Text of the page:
end
amount = math.min(table.unpack(potential))/100
for Elem, vol in potential do
inputs[Elem] -=  (Reactions.Inputs[Elem] * amount)
end
for Elem, vol in Reactions.Outputs do
inputs[Elem] = amount * vol
end
return inputs
end``````
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so this assumes for example if it is 15% tin, that there would surely be 85% copper, since 15% < 85%. Also this code assums the input has all the ingredients for the alloy, which it might not.

An example edge case for this would be: `(15% tin, 17% copper, 68% other materials)`, with tin being the smallest of the ratio, it would assume that per 15/100 parts of tin, there is 85/100 parts of copper, which here it clearly isnt.

So it would output 1 part of bronze, when the ingredients clearly aren’t all there

Not exactly.
15 / 15 = 1 (100% of tin is provided)
17 / 85 = less than 1… (Mental arithmetic not great, but this would be less
If the amount is less the amounts consumed and produced would be less.

(Got distracted whilst writing this)

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If the ratio of the ingredients are disproportionate, but still all elements are present in some magnitude, then the amount of output should be the maximum amount of the sum of elements that comply with this ratio.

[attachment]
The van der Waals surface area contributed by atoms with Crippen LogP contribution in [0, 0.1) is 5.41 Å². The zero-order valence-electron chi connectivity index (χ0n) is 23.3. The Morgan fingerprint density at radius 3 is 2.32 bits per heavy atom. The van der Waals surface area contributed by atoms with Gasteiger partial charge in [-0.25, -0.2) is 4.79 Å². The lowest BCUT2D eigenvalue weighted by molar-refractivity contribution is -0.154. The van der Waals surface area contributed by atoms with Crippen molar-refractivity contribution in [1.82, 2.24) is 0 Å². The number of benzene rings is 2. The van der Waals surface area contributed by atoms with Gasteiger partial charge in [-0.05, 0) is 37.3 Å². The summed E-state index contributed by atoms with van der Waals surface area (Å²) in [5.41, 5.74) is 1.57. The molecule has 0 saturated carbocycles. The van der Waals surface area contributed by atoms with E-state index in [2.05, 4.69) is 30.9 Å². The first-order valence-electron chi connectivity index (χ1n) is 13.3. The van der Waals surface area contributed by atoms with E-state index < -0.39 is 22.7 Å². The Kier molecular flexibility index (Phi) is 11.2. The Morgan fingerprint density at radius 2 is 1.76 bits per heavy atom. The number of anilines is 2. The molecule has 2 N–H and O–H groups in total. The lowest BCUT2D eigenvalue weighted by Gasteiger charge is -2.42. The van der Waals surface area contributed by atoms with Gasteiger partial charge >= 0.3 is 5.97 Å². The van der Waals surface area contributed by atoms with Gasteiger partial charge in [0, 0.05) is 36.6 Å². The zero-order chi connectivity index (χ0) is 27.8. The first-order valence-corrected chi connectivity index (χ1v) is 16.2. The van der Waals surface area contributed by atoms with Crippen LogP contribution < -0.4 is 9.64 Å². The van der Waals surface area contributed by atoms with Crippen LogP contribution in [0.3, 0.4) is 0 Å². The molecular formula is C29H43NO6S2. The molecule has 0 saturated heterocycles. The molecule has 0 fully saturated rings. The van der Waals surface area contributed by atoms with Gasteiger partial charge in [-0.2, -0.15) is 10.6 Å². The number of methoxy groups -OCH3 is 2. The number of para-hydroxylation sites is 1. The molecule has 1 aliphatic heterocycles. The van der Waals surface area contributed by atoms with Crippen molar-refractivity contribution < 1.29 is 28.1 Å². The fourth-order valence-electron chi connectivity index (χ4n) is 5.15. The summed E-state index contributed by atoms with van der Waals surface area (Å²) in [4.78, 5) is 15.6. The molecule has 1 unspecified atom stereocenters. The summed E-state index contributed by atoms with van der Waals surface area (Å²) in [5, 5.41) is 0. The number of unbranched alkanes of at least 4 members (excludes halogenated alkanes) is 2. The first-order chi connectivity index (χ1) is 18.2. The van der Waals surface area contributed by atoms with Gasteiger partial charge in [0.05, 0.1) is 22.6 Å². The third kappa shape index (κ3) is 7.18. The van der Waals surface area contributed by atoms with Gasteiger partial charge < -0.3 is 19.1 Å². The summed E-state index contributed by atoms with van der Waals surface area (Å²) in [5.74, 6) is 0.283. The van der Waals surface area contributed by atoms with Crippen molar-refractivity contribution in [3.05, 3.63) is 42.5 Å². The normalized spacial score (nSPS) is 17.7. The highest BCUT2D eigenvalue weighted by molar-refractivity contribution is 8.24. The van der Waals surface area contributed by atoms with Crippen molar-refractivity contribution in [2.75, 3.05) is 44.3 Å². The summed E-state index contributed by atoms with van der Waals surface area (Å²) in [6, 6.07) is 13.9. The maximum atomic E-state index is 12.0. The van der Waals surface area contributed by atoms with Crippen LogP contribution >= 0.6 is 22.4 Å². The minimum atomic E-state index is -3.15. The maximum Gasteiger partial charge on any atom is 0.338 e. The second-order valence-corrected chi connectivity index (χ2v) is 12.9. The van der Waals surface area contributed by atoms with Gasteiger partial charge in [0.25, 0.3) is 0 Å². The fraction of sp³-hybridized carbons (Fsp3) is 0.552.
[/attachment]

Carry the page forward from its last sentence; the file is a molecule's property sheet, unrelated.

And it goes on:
Aka if 25% of A and 75% of B creates 100% E, is there is 25% of A and 75/2% of B, it would produce 50% of E and and 25/2% amount of A would still be in the mixture.

1 Like

I think that is what it does

``````local function smelt(inputs:{}):{}
--[[
inputs ={ copper = 0.17, tin = 0.15, other =0.68}
]]
local potential = {}
local amount = 0
for Elem, vol in Reactions.Inputs do
table.insert(potential, inputs[Elem] / vol)
end
--[[
potential={1, 0.2}
]]
amount = math.min(table.unpack(potential))
--amount = 0.2
for Elem, vol in potential do
inputs[Elem] -=  (Reactions.Inputs[Elem] * amount)
end
for Elem, vol in Reactions.Outputs do
inputs[Elem] = amount * vol
end
return inputs
--[[
inputs ={
copper = 0,
tin = 0.12,
other = 0.68,
bronze = 0.19,
CopperOxide= 0.01
]]
end
``````

Edited out the multipliers and math.floor as they are not really required if not using production units. Will also improve accuracy.

1 Like

Alright, I’ll try implementing this after I’m complete with a cross-server thingy, thanks!

resourced it to this, and it seems to work. nice

2 Likes

Hey, turns out there is an issue!

For this example, the reaction that happened was:
`@ 950°C: 85% copper + 15% tin``95% bronze + 5% copper oxide`

For context, the input resource was ~50% tin, ~50% copper and a trace amount of silica.

But for some reason, the outputs are as such:

ISSUES:
copper is `-346.9%` of the element, which is imposible as its negative & above 50%

Weird…
The copper amount is actually much smaller than that as it has `e-18` at the end, although it should be positive at least (like silica is `e-38`).
I’m thinking as the amounts are so small it is suffering from a floating point error.

You may need to force values below a certain amount to be `0`

bro wants to cook on roblox too

2 Likes

BTW i’ve implemented this mechanic in a test version of my game: METALLURGIA [BETA] - Roblox

1 Like